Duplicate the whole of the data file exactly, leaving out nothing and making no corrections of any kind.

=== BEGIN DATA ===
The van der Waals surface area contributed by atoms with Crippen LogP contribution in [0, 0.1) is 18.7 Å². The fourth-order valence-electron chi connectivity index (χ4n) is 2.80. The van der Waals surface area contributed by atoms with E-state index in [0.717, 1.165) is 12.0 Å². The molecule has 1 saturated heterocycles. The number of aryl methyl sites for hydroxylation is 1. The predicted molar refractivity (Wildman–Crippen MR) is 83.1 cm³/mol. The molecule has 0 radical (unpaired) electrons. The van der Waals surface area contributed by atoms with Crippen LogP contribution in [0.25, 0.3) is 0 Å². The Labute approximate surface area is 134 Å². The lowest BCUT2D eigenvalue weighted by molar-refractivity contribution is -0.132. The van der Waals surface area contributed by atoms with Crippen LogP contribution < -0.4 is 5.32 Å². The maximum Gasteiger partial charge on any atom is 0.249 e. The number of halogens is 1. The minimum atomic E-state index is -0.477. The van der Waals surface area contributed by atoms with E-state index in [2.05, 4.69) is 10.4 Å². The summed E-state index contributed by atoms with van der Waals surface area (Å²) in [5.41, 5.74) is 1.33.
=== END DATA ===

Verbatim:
The van der Waals surface area contributed by atoms with Crippen LogP contribution in [0, 0.1) is 18.7 Å². The fourth-order valence-electron chi connectivity index (χ4n) is 2.80. The van der Waals surface area contributed by atoms with E-state index in [0.717, 1.165) is 12.0 Å². The molecule has 1 saturated heterocycles. The number of aryl methyl sites for hydroxylation is 1. The predicted molar refractivity (Wildman–Crippen MR) is 83.1 cm³/mol. The molecule has 0 radical (unpaired) electrons. The van der Waals surface area contributed by atoms with Crippen LogP contribution in [0.25, 0.3) is 0 Å². The Labute approximate surface area is 134 Å². The lowest BCUT2D eigenvalue weighted by molar-refractivity contribution is -0.132. The van der Waals surface area contributed by atoms with Crippen LogP contribution < -0.4 is 5.32 Å². The maximum Gasteiger partial charge on any atom is 0.249 e. The number of halogens is 1. The minimum atomic E-state index is -0.477. The van der Waals surface area contributed by atoms with E-state index in [2.05, 4.69) is 10.4 Å². The summed E-state index contributed by atoms with van der Waals surface area (Å²) in [5.41, 5.74) is 1.33.